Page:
Security was a big issue. Although the Taliban government had fallen two years back, it was resurfacing in this part of Afghanistan with much more vigour and determination.

Within 20 days of my joining, one of our men from Kerala was kidnapped and beheaded. Our people were ambushed on the road sides many times. There was a constant fear stalking us whenever we moved outside. Every vehicle we passed by was viewed as a potential suicide jihadist. There were times at night when one would watch rockets falling around the camp with total despondency. These were moments of helplessness. We lost numerous of our own people and also Afghan soldiers who were guarding us, to Taliban fighters. It reminds me of the old adage: “There are no atheists in a cornered place.” Everybody thought of their maker in such situations.

I came back to India towards the end of November 2007. The road was completed on time and the remotest place in Afghanistan was connected to the rest of Afghanistan.

Afghan people are warm and hospitable, but have that trait of short temper which comes in a package with honesty and simplicity.

After 20 years, the Taliban came back to power in Afghanistan on 15th August, 2021. Their return to power, as soon as the USA left Afghanistan was a foregone conclusion even during 2007.

The common Afghanis with whom we interacted, did not express much ill will towards the Talibans. In fact they would say they all are the Talibs in essence. In contrast, almost all the common Afghans would express resentment over the USA occupation and wanted the US Army to leave Afghanistan.

No government can survive, without the people’s support. Therefore, not surprisingly, as soon as the USA left, the Taliban seized power without any resistance from government forces or from the general public. Perhaps, the destiny of Afghanistan is much more complex than what the westerners tried to visualise and draw for them.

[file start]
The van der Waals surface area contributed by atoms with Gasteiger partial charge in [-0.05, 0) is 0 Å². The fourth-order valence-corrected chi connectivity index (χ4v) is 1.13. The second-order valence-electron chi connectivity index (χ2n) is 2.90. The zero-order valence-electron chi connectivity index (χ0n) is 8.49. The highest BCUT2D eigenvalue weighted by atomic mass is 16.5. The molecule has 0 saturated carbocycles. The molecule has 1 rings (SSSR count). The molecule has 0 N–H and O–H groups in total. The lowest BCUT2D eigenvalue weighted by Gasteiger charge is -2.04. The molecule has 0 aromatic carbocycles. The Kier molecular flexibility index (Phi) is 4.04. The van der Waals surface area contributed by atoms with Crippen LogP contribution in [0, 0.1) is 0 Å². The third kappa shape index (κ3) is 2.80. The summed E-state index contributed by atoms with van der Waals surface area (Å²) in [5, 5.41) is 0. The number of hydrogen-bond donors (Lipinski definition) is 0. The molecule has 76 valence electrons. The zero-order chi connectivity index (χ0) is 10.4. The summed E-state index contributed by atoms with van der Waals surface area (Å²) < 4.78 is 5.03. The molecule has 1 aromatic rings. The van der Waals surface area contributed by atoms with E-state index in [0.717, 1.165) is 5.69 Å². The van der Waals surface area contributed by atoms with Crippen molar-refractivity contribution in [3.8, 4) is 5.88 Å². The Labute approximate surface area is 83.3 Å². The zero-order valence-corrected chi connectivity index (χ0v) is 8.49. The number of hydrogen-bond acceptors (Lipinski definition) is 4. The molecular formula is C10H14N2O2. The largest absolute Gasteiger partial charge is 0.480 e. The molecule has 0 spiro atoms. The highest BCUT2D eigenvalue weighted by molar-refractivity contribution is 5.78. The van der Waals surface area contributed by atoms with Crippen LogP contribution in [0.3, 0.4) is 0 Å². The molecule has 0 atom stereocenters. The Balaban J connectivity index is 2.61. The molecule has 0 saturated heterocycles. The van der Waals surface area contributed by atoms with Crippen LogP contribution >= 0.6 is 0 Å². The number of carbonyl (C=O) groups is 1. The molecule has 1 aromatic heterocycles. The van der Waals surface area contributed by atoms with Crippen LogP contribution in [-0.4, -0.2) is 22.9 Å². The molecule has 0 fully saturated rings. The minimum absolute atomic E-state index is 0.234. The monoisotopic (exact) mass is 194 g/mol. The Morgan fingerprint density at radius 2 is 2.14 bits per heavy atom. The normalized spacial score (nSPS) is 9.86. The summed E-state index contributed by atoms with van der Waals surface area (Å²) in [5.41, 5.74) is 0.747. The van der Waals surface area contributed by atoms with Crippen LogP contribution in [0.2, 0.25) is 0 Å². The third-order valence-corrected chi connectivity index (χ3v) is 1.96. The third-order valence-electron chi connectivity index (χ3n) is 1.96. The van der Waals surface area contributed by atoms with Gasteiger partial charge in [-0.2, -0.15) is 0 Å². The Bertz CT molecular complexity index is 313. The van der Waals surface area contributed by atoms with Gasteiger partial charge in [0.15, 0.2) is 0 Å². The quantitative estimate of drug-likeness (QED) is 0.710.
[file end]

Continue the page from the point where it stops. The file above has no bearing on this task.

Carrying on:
My best wishes are with people of Afghanistan at these trying times. Hopefully, the Government of India aids in terms of the numerous roads, dams, hospitals, schools, public sanitation, parliament building and many such other infrastructure projects, which it had built for the people of Afghanistan over a 20-year period, will be of much use to the people of Afghanistan, irrespective of who forms the government in Kabul.


Life Blossoms

once I was,
in the so called BAD LANDS of Afghanistan,
where I found the GOOD SIDES of life.
there were bombs and ambushes,
and scattered bodies – dead and lifeless,
of people I knew and friends too.
dessert stretched 100s of miles all around,
without a blade of grass.

in this perched land,
I saw the hope of life on the faces of people.
love blossomed as grandpa’s walked to school,
with their little grand daughters on their back.
as the toddler stumbled and walked,
holding their mothers fingers,
I saw tender bloom of human heart.
I saw life, the life’s desires,
to bloom, blossom and break free itself,
even under the harshest conditions.
life is much more than bullets and roses,
it outlives good times and bad times.
and in the most trying times,
life finds it’s best spirits.
in the so called bad lands of Afghanistan,
i found the goodness of life.

`Thus Sulu muses.

(The contributor is Secretary to GoAP. The views expressed are of the writer and doesn’t reflect the official position at the time of writing this article)